Masters Student Wins R30 000 Prize at College of Health Science Research SymposiumGeneral

Mr Kashmeel Maharaj.Mr Kashmeel Maharaj.

UKZN masters student Mr Kashmeel Maharaj won the first prize of R30 000 for his oral presentation at the College of Health Sciences Research Symposium titled: “Comprehensive Screen to Identify and Confirm M Tuberculosis PNCA Mutations that Confer Resistance”.

Maharaj, who will use the prize money to attend an international conference of his choice, completed his BSc in Bio-Medical Sciences and BMedSc Honours in Human Physiology through UKZN and is currently completing his dissertation for an MSc in Medical Microbiology degree.

He is employed as a Laboratory Technologist in the Pym Lab at the African Health Research Institute, formerly known as the KwaZulu-Natal Research Institute for Tuberculosis and HIV (K-RITH).

Maharaj spent just over two and a half years working as a Laboratory Technician at Lancet’s reference TB diagnostic lab in Richmond, Johannesburg, where he was first exposed to tuberculosis and the public health crisis that it poses, particularly with the emergence of drug resistant Tuberculosis.  This inspired him to pursue a career in research in understanding drug resistance in tuberculosis in order to contribute knowledge towards the fight against TB.

Pyrazinamide is a crucial antibiotic in the treatment of tuberculosis as it allows for the shortening of treatment down to the current six-month regimen for drug-susceptible tuberculosis and is also a vital component of new experimental treatment regimens.

The emergence of drug resistant TB is a major public health concern and early detection of drug resistance is paramount in the fight against Tuberculosis as it allows for the customisation of individual patient treatment regimens leading to more favourable outcomes as well as a reduction in the transmission of Tuberculosis.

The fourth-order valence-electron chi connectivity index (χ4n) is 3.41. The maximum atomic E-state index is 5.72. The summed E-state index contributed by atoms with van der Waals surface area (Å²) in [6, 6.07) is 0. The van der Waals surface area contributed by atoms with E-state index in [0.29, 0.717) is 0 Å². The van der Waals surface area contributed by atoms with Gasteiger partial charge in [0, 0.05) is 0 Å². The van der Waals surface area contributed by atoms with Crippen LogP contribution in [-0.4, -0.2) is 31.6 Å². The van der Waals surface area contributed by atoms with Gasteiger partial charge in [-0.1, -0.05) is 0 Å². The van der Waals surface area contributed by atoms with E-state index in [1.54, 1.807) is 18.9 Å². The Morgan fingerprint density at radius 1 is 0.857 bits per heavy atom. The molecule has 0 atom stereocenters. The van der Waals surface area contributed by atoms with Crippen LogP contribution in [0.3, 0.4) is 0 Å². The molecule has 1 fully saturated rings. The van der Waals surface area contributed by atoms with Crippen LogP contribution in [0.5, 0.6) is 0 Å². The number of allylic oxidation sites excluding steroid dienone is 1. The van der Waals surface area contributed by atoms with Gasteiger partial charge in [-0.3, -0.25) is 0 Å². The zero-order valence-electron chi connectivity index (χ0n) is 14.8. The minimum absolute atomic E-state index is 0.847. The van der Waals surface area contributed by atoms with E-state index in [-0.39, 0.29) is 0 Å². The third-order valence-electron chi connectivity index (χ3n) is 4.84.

‘Advances in technology have allowed us to detect drug resistance towards other drugs, such as rifampicin and isoniazid, more rapidly using genetic based approaches which identify “mutations” (alterations of the DNA sequence), in specific “genes” (DNA sequences which code for components of cells), as the specific genes and mutations have been well investigated and characterised,’ said Maharaj.

‘Mutations in the pncA gene of tuberculosis are the primary driver of drug resistance to pyrazinamide, however the full spectrum of mutations which confer resistance is still unknown. Our research utilised genetic manipulation of the tuberculosis bacteria in order to create a “pncA mutant library” or population of bacteria containing every possible mutation in pncA. After screening our mutant library in two separate testing systems, we were able to identify 411 mutations which we predict to confer resistance to pyrazinamide.

‘Selected pncA mutants identified in our screens were tested using current diagnostic tools to validate our results and underwent additional testing to identify the mechanism by which the specific mutations cause the drug to be ineffective. This research represents a massive step towards a genetic based test for pyrazinamide as in combination with the current diagnostic platforms available for other drugs, it will aid in speeding up of diagnosis of drug resistance and lead to more favorable patient outcomes,’ he said.

Sinenhlanhla Ngubane